Pin Pin – Vancouver, BC


Pin Pin Restaurant
6113 Fraser Street
Vancouver, BC

(604) 322-3086

Filipino food has a bit of a PR problem. Not unlike many other cuisines, Filipino food revolves around family gatherings and religious feasts – not around restaurants. Essentially, it is “potluck” cuisine: the best food isn’t prepared by chefs, but by various aunties, grandmas, grandpas, uncles, dads…all with their own specialties. Filipino restaurant cuisine in the West has not evolved beyond the all-too-common buffets (“turo-turo”). Unfortunately for many non-Filipinos, buffets – where the food is of dubious freshness – are their entry into this cuisine . It really doesn’t come as a surprise that non-Filipinos find this food either: unappetizing, or mysterious.

Pin Pin is one of the rare restaurants that prepares their food fresh from the kitchen – no steam tables here. (So far, I know of three restaurants that do this here in the Vancouver area…there may be more.) Pin Pin labels itself as a Chinese-Filipino restaurant, and the menu has a Chinese section at the back. (As a matter of interest, Pin Pin is the name of one of the streets in Manila’s Chinatown – established in the 15th century, making it the world’s oldest.) I prefer to order the “straight” Filipino food, however.

Their specialty is “Crispy Pata” (pictured above) – an awkwardly named dish that draws from two of the Philippines’ historical colonial masters: the Americans (for the word “Crispy”) and Spaniards (for “Pata” – the Spanish word for foot). Crispy Pata is an ode to the Filipino love for all things porcine. It is a dangerously delicious dish made from a pre-boiled pork leg that is then deep fried until it is crispy. Though it sounds greasy and cholesterol-enhancing, the dish comes off as almost “light” – especially the skin which is crispy and airy.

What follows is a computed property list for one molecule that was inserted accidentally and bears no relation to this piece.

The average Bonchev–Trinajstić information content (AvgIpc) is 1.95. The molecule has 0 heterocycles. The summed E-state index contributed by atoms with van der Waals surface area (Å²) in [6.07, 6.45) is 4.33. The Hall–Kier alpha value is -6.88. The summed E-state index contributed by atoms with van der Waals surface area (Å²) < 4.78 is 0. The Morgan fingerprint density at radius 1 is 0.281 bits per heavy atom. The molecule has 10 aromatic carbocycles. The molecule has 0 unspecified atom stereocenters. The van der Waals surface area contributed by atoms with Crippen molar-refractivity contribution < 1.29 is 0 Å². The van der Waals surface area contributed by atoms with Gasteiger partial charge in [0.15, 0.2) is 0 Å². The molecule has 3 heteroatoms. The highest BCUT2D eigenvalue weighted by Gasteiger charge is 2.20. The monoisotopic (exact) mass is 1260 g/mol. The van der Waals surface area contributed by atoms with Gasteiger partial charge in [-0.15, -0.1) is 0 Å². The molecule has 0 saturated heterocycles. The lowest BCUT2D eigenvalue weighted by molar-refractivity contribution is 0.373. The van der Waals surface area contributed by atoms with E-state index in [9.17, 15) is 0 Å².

The menu lists a very good survey of this highly regional cuisine with a good representations of classics from Luzon and the Visayas. Not unusually, they don’t list any food from the Muslim South (Mindanao) where the cuisine is akin to Malaysian and Indonesian food. The Filipino buffet classics are all there, like Pinakbet pictured above. Oddly missing (and perhaps understandable – considering its ubiquity as a home-cooked meal in Filipino households) is  the “National Dish” of Adobo.

If you are looking for an introduction to this cuisine, Pin Pin has some reasonably priced lunch specials that comes with rice and two dishes. Check them out if you are in this area.

Pinpin on Urbanspoon

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16 thoughts on “Pin Pin – Vancouver, BC

    • Rekado’s didn’t strike a chord – Filipinos thought the food was bland and it didn’t really resonate with non-Filipinos. Making the it “fancy” is just counter to what Filipino food is all about.

      Perhaps it is time to take the attempts to mainstream Filipino food in a different direction…I think something like a JapaDog cart selling nothing but BBQ pork skewers downtown may succeed. (Who doesn’t love those?).

      Perhaps longaniza dogs too… 🙂

      • While I am not sure if City of Vancouver will allow any carts outside of hot dogs and chestnuts, for a skewer snack, there is Kushi Box. Not necessarily cheap, though… (Coincidentally, located in the soon-to-be open Japadog “restaurant”)